The publication by Dr. Cortes, et al. titled "Two dosing regimens of tosedostat in elderly patients with relapsed or refractory acute myeloid leukemia (OPAL): a randomized open-label phase 2 study," is available at http://www.thelancet.com/journals/lanonc/issue/current.
About Acute Myeloid Leukemia (AML) and Myelodysplastic Syndrome (MDS)
About 13,780 new cases of AML were expected to be diagnosed in the United States in 2012. 1 As of January 2008 an estimated 30,993 people were living with (or were in remission from) AML. Although AML can occur at any age, adults aged 60 years and older are more likely to develop the disease than younger people. 2 AML is a cancer characterized by the rapid growth of abnormal white blood cells that accumulate in the bone marrow and interfere with the production of normal blood cells. AML may develop from the progression of other diseases such as myelodysplastic syndrome (MDS), a blood cancer that also affects the bone marrow leading to a decrease in circulating red blood cells. AML is the most common acute leukemia affecting adults, and its incidence increases with age. The symptoms of AML are caused by replacement of normal bone marrow with leukemic cells, which causes a drop in red blood cells, platelets, and normal white blood cells leading to infections and bleeding. AML progresses rapidly and is typically fatal within weeks or months if left untreated. Although a substantial proportion of younger individuals who develop AML can be cured, AML in the elderly typically responds poorly to standard therapy with few complete remissions.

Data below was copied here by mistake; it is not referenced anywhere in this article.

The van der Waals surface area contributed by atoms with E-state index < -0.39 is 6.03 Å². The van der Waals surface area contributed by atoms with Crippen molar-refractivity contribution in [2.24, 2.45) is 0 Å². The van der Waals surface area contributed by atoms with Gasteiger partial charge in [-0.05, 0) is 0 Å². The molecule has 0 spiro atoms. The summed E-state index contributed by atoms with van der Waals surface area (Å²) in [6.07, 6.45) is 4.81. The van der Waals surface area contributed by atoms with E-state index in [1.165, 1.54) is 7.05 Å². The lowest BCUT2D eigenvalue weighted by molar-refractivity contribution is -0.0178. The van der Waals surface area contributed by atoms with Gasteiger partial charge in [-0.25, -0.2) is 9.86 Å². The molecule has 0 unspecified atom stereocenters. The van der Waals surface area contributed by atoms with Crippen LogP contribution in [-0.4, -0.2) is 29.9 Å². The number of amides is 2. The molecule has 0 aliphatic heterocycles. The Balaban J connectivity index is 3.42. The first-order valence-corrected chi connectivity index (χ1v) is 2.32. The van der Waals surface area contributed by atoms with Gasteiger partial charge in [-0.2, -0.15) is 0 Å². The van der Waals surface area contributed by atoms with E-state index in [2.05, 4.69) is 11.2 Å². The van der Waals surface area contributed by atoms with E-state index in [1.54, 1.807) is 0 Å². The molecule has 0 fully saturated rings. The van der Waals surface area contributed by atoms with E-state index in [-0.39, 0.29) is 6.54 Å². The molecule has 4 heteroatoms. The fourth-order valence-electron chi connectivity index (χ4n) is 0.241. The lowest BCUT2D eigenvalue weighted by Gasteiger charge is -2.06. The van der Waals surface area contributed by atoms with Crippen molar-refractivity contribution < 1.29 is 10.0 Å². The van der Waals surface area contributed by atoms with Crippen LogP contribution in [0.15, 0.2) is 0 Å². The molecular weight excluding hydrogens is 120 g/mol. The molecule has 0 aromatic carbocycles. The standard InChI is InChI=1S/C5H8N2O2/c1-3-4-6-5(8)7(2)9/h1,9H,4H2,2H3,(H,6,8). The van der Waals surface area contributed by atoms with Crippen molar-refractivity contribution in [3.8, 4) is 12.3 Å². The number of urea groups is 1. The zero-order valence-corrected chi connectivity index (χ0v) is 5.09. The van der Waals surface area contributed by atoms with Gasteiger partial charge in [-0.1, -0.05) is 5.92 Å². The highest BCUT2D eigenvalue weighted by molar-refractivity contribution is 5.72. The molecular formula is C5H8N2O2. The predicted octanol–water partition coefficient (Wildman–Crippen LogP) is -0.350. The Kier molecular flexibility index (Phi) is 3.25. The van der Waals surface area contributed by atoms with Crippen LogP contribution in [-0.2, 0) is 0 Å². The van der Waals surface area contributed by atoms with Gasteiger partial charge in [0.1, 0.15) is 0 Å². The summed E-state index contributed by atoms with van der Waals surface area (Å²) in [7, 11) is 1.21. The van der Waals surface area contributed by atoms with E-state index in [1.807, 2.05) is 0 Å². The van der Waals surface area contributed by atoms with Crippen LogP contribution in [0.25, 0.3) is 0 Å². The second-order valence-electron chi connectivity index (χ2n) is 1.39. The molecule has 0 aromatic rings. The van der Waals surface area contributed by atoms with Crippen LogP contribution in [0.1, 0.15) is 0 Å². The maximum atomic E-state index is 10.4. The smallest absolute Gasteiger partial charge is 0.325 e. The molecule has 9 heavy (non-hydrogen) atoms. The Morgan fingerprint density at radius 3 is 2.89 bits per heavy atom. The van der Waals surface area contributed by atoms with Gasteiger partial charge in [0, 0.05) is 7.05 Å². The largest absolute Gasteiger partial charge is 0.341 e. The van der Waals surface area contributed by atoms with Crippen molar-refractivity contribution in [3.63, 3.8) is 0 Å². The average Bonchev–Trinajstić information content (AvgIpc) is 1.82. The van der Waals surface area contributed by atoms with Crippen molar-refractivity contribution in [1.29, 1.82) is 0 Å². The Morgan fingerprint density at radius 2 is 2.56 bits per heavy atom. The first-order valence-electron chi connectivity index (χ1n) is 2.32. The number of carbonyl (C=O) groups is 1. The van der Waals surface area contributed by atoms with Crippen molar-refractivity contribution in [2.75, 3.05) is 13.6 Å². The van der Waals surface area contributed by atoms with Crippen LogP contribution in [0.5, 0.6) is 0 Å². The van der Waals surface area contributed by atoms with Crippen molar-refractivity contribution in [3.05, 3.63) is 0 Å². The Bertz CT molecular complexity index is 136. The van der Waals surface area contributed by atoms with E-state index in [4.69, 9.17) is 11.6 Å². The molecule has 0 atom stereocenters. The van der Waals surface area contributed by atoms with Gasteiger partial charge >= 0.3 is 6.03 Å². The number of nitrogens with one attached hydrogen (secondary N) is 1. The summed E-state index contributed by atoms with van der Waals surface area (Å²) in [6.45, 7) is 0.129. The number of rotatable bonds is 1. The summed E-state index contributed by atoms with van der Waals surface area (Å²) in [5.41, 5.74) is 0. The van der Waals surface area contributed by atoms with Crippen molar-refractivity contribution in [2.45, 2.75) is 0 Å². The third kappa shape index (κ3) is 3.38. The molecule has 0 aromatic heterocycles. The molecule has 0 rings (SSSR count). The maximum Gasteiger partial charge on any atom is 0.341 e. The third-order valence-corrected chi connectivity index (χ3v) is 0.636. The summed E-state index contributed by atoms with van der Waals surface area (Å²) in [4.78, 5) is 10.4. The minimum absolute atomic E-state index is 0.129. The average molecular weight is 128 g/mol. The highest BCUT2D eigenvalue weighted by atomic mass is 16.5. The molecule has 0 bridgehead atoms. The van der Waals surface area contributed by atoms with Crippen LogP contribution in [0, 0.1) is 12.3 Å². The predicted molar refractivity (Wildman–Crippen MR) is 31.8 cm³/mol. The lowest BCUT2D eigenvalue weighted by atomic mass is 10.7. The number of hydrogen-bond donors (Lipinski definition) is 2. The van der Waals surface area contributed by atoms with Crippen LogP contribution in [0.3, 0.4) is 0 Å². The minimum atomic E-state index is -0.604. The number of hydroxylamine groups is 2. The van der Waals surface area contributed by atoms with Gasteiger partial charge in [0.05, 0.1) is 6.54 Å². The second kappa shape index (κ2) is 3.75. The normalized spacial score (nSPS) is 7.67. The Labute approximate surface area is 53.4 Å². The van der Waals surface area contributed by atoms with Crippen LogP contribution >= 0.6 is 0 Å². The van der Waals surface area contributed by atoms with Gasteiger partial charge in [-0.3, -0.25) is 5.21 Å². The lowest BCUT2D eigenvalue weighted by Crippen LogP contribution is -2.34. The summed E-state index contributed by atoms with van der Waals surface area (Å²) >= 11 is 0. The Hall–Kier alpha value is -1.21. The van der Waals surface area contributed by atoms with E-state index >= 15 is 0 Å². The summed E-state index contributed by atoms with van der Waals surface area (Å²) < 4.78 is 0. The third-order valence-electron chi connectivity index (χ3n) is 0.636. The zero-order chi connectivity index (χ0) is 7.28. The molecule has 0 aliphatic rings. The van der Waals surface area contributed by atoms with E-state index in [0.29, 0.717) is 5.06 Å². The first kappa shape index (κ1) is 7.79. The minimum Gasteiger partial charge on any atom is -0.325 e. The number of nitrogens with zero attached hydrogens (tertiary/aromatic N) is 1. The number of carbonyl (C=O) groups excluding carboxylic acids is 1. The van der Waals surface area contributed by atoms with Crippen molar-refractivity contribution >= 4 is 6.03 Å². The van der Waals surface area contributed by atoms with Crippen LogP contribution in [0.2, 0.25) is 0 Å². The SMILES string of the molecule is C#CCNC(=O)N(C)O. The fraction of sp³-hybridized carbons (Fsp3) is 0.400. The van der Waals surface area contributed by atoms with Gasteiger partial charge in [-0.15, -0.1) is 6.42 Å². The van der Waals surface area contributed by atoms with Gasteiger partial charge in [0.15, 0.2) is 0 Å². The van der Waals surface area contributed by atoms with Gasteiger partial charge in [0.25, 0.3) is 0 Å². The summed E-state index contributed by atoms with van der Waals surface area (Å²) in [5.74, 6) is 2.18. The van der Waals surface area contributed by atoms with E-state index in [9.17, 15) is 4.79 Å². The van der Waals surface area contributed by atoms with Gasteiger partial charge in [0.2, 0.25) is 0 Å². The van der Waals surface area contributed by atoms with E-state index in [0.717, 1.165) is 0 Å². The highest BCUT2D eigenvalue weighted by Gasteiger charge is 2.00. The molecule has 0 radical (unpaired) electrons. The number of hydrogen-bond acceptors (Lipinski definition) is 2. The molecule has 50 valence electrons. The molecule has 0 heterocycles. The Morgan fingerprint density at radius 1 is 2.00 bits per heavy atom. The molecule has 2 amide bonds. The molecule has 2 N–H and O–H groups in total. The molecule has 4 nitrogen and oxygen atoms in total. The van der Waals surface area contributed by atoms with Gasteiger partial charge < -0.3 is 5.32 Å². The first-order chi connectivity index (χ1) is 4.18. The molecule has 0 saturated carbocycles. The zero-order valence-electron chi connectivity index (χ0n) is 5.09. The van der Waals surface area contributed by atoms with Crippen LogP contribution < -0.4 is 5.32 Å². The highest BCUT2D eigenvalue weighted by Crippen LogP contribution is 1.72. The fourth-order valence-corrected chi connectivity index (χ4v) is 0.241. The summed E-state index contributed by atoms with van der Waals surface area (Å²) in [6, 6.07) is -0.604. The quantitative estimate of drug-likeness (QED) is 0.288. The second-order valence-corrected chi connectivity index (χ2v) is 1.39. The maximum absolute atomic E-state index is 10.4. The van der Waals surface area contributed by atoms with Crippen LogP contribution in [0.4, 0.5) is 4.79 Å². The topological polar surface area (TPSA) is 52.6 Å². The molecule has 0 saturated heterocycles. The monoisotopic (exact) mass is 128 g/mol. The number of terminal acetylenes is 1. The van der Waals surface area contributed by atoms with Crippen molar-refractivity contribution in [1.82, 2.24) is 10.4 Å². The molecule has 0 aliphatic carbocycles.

About TosedostatTosedostat is an oral, aminopeptidase inhibitor that has demonstrated significant anti-tumor responses in blood-related cancers and solid tumors in Phase 1-2 clinical trials. CTI has exclusive marketing and co-development rights to Chroma Therapeutics Ltd.'s drug candidate tosedostat in North, Central and South America.